Initially after Kiobel, the district court dismissed Al Shimari v. CACI, and said that the case didn’t “touch and concern” the US because the torture occurred in Iraq. We appealed and numerous amicus briefs, or friends of the court briefs, were filed in support of our case. We laid out numerous arguments for why our case concerned the US, starting with the fact that CACI is a US corporation working under contract with the US government. We alleged that they conspired with members of the US military, who were court martialed under US military law, and their acts of torture took place in a US-run facility in US occupied Iraq. Everyone from the former President of the United States to the military to Congress had condemned and investigated what went on at Abu Ghraib.

We also said that the US was one of the primary drafters of the Convention Against Torture, and has committed itself to eradicating torture. Part of eradicating torture involves punishing torturers and providing redress to torture victims.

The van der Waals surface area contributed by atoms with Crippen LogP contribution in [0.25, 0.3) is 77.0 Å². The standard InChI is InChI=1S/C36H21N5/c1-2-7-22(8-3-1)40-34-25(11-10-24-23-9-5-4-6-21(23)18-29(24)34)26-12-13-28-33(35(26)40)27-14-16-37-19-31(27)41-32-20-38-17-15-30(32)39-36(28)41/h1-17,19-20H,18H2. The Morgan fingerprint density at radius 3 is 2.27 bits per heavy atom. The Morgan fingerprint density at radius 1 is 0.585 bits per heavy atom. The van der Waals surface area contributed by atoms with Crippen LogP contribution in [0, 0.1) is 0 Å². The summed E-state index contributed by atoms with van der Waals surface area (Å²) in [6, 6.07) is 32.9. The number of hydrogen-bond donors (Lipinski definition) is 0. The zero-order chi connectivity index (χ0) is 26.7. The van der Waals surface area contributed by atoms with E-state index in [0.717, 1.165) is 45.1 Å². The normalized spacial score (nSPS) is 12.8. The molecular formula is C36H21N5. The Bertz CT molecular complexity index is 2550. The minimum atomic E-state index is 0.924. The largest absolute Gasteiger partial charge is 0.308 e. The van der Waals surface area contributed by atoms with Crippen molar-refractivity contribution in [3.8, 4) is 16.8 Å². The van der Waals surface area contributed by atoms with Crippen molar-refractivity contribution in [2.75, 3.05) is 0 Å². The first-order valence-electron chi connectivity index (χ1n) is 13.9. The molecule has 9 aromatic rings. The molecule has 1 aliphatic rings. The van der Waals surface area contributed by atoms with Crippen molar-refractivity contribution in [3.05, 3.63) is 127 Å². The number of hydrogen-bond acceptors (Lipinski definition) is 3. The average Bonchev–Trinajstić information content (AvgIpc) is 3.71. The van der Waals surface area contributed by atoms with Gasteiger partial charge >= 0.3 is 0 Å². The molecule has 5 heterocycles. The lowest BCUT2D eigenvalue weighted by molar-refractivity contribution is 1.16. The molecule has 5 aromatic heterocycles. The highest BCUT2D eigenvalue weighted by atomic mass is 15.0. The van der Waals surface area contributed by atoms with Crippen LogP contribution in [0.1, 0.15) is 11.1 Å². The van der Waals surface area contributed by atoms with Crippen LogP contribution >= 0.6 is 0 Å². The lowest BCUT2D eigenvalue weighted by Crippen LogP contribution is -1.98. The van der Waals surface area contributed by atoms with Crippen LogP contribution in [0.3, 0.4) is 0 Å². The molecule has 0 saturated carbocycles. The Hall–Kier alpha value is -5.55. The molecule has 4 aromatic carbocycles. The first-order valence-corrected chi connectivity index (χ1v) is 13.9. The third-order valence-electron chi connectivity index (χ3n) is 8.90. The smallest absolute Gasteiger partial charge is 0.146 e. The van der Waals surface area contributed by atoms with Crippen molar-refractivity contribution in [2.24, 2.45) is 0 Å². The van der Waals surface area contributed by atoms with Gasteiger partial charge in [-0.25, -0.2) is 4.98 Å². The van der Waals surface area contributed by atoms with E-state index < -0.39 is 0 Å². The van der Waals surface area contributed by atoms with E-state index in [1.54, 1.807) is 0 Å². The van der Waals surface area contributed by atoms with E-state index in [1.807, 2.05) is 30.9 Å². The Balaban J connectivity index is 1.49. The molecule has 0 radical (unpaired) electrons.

The Fourth Circuit Court of Appeals reinstated our case on June 30, 2014 and listed five factors as to why our case did involve the United States. From a legal perspective, that is a very good decision for human rights cases and can be invoked by others. And more than the legal precedent, it is an important reminder that the Alien Tort Statute was intended for non-US citizens, like our plaintiffs, to be able to seek redress for human rights violations under US law, particularly those involving U.S. citizens.

On February 6, Al Shimari v. CACI returned to the district court once again, and the judge heard arguments over the political question (whether or not the court can hear the case). Can you comment on how the arguments went?

The judge did not make a ruling from the bench, so we do not have a decision yet. The judge heard arguments from both sides and came well prepared. We’re hopeful that we will have a positive decision and that this case can proceed.

This interview was conducted on February 10, 2015.